The two pieces that talked rather well to one another were American Digital History and Ivory Tower and the Open Web. What was especially interesting and important was that the projects mentioned in the Ivory Tower all started small as ideas of an individual and from there quickly developed a following. This might be a good moment to remind oneself that for the two or three successful website or blog we talk about there are hundreds that failed. Nevertheless, there is also the message that one has to dare and try. The tools are all available to develop a successful online presence. At the same time, what was rather reminiscent of last week’s readings, especially the division between books and ebooks, was the reluctance of scholars to embrace these new technologies. The statement about how liberal professors are with regard to politics and economic but how much they lack ingenuity in technical affairs was so true. My dissertation advisor still handwrote his first drafts for book manuscripts and I had a series of professors or colleagues who still use flip phone and have no Internet at home. I honestly am more with this group since technology has let me down too often. At the same time, those who are willing to embrace the difficult world of digital humanities should get their reward from tenure committees just like those who publish excellent monographs.
Orville Burton shows rather nicely how much the humanities have embraced technological opportunities. Considering Burton’s age, one can clearly see some of his own growth of a historian through the article. The use of new computer technology was a hallmark of the new Social History quantitative analysis. However, here is a good example of how much technology has become useful. Only about a decade ago, historians tended to find job posting once a week on the website of the American Historical Association or the monthly publications. Today all jobs are posted on h-net and available immediately. Nevertheless, some groups, such as H-Diplo, have done much to utilize the opportunities provided by h-net to their fullest potential. Others, like H-South barely engage in posting news updates and do not even do reviews of important books.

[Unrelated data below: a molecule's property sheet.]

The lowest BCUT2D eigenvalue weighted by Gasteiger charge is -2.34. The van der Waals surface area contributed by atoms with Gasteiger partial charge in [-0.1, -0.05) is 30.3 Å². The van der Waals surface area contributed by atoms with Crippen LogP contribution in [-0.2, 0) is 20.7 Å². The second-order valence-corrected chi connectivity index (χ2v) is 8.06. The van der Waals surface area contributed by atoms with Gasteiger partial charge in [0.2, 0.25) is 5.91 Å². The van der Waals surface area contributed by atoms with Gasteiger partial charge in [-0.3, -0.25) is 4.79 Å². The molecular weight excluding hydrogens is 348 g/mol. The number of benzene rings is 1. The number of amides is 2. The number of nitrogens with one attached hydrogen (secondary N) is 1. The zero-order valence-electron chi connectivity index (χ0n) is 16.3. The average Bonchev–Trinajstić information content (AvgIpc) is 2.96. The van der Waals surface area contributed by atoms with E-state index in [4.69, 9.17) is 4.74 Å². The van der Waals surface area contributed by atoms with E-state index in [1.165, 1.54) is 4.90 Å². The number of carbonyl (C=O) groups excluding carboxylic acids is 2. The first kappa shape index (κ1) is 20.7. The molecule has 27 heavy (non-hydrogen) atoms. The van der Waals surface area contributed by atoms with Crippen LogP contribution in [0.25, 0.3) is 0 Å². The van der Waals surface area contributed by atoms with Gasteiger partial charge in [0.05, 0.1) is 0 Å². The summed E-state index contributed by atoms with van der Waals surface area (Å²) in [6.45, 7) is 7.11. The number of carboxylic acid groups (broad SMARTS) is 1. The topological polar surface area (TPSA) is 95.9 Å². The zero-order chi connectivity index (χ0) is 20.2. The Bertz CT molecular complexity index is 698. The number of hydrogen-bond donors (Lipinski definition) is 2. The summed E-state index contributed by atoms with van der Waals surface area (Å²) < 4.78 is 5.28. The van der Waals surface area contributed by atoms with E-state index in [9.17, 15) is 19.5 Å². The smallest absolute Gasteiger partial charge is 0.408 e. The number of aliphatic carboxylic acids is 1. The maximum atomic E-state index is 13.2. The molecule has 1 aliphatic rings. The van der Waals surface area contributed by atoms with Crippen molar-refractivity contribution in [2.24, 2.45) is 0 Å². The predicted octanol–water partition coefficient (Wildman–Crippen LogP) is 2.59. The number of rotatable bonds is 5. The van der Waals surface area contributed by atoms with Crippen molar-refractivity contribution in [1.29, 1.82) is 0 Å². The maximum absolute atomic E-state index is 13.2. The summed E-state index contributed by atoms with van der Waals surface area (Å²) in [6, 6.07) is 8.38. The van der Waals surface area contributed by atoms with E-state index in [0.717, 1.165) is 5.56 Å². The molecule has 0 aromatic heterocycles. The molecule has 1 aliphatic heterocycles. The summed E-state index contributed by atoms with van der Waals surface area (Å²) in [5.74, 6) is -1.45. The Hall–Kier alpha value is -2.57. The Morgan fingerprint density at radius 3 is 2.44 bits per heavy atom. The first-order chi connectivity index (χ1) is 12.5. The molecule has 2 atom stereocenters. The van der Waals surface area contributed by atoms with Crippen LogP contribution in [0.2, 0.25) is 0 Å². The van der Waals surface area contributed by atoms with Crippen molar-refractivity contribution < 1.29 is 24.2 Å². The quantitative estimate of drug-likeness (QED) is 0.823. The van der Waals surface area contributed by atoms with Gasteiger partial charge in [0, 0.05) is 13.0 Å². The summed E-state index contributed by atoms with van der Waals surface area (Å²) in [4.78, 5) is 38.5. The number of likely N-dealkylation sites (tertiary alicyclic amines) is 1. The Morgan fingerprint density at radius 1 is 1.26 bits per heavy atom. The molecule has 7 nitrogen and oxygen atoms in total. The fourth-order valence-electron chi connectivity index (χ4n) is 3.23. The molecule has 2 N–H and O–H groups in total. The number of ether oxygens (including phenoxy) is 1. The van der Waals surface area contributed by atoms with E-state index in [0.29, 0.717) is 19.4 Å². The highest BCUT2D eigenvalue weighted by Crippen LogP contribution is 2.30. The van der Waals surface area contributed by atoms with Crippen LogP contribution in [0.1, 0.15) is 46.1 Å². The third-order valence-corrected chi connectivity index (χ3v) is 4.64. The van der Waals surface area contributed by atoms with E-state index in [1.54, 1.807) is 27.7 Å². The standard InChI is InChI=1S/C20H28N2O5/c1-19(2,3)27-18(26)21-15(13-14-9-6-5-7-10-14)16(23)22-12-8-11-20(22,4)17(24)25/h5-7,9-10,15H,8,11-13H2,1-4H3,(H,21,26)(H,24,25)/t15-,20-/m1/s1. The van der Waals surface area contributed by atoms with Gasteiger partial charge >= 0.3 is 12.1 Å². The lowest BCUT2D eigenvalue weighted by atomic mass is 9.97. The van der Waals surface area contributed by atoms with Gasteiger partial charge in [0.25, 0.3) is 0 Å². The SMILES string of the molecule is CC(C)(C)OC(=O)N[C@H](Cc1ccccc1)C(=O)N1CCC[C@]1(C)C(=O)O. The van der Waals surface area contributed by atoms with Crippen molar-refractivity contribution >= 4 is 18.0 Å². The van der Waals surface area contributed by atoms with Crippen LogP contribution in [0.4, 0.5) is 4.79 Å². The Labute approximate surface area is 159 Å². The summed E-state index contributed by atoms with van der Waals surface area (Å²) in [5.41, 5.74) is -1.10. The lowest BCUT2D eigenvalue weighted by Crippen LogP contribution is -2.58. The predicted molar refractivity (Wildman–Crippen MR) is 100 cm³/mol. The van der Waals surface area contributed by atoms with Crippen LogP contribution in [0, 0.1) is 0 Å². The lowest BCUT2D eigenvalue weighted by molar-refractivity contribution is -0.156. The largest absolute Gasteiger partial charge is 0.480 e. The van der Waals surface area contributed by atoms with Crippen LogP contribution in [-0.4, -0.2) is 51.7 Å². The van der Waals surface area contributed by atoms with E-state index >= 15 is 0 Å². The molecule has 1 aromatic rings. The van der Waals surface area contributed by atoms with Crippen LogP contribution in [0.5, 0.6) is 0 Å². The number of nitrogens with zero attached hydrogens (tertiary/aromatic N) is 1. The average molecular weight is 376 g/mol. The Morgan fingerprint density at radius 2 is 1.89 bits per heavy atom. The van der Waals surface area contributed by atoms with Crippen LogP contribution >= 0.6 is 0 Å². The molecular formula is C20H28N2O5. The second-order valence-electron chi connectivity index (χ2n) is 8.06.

The list Burton provides with digital history projects was great since it offered a glance at the various possibilities. Impressive, potentially also depressing, is that there were “only” 800 websites related to U.S. History. Many of these websites provide great tools in the classrooms. I have not yet done much in this regard, but especially in my research seminar this semester, I have already pointed students to a number of websites to locate primary sources. For undergraduate, who cannot travel to locate their resources or who work with a small campus library, these resources are essential.
The statement that caught my attention with Burton’s articles was that history has a low standing among students in high school, and this probably still holds true in college. I think that is where Hayden White comes in. As a historian primarily interested in historiography, White traces the uses of narrative since the early nineteenth century historians. He concludes that it is important to tell the human past, which is a set of events, in a narrative fashion. He seems it is the best way to “imagine” the past and communicate it to people. This is where I feel Burton’s statement and White intersect. Teachers, and I purposefully use the word here in contrast to historian, have increasingly abandoned the good lecture based narrative in contrast to some half-witted powerpoint presentation that has neither narrative or story.